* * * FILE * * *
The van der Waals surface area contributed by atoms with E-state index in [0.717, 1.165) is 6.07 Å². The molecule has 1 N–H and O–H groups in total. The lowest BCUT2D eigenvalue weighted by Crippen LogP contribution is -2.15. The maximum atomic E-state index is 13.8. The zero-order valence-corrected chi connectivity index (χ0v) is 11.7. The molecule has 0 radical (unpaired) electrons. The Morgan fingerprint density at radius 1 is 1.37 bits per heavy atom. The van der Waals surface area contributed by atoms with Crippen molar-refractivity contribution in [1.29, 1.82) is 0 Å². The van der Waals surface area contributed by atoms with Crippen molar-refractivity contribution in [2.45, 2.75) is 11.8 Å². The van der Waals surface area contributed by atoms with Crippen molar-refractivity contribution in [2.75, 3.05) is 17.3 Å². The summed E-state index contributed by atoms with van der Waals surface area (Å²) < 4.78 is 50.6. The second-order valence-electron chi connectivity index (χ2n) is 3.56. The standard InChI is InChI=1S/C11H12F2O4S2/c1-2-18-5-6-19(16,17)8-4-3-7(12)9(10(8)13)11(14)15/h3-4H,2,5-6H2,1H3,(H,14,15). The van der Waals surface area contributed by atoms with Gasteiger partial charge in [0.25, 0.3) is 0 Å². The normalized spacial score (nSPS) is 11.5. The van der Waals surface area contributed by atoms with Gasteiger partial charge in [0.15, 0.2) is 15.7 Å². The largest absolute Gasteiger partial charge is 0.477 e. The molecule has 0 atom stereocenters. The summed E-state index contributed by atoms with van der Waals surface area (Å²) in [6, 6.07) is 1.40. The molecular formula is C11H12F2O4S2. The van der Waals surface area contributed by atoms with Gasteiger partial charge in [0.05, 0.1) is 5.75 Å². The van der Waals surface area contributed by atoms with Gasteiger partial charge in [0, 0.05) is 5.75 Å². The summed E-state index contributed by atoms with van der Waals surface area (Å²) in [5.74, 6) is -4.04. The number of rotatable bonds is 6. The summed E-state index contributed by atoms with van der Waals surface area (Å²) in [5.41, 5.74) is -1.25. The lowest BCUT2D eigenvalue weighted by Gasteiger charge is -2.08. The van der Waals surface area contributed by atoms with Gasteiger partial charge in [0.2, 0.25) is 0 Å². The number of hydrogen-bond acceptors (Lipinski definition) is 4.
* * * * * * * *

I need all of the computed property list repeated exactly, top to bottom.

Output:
The van der Waals surface area contributed by atoms with E-state index in [0.717, 1.165) is 6.07 Å². The molecule has 1 N–H and O–H groups in total. The lowest BCUT2D eigenvalue weighted by Crippen LogP contribution is -2.15. The maximum atomic E-state index is 13.8. The zero-order valence-corrected chi connectivity index (χ0v) is 11.7. The molecule has 0 radical (unpaired) electrons. The Morgan fingerprint density at radius 1 is 1.37 bits per heavy atom. The van der Waals surface area contributed by atoms with Crippen molar-refractivity contribution in [1.29, 1.82) is 0 Å². The van der Waals surface area contributed by atoms with Crippen molar-refractivity contribution in [2.45, 2.75) is 11.8 Å². The van der Waals surface area contributed by atoms with Crippen molar-refractivity contribution in [2.75, 3.05) is 17.3 Å². The summed E-state index contributed by atoms with van der Waals surface area (Å²) < 4.78 is 50.6. The second-order valence-electron chi connectivity index (χ2n) is 3.56. The standard InChI is InChI=1S/C11H12F2O4S2/c1-2-18-5-6-19(16,17)8-4-3-7(12)9(10(8)13)11(14)15/h3-4H,2,5-6H2,1H3,(H,14,15). The van der Waals surface area contributed by atoms with Gasteiger partial charge in [0.25, 0.3) is 0 Å². The normalized spacial score (nSPS) is 11.5. The van der Waals surface area contributed by atoms with Gasteiger partial charge in [0.15, 0.2) is 15.7 Å². The largest absolute Gasteiger partial charge is 0.477 e. The molecule has 0 atom stereocenters. The summed E-state index contributed by atoms with van der Waals surface area (Å²) in [6, 6.07) is 1.40. The molecular formula is C11H12F2O4S2. The van der Waals surface area contributed by atoms with Gasteiger partial charge in [0.05, 0.1) is 5.75 Å². The van der Waals surface area contributed by atoms with Gasteiger partial charge in [0, 0.05) is 5.75 Å². The summed E-state index contributed by atoms with van der Waals surface area (Å²) in [5.74, 6) is -4.04. The number of rotatable bonds is 6. The summed E-state index contributed by atoms with van der Waals surface area (Å²) in [5.41, 5.74) is -1.25. The lowest BCUT2D eigenvalue weighted by Gasteiger charge is -2.08. The van der Waals surface area contributed by atoms with Gasteiger partial charge in [0.2, 0.25) is 0 Å². The number of hydrogen-bond acceptors (Lipinski definition) is 4.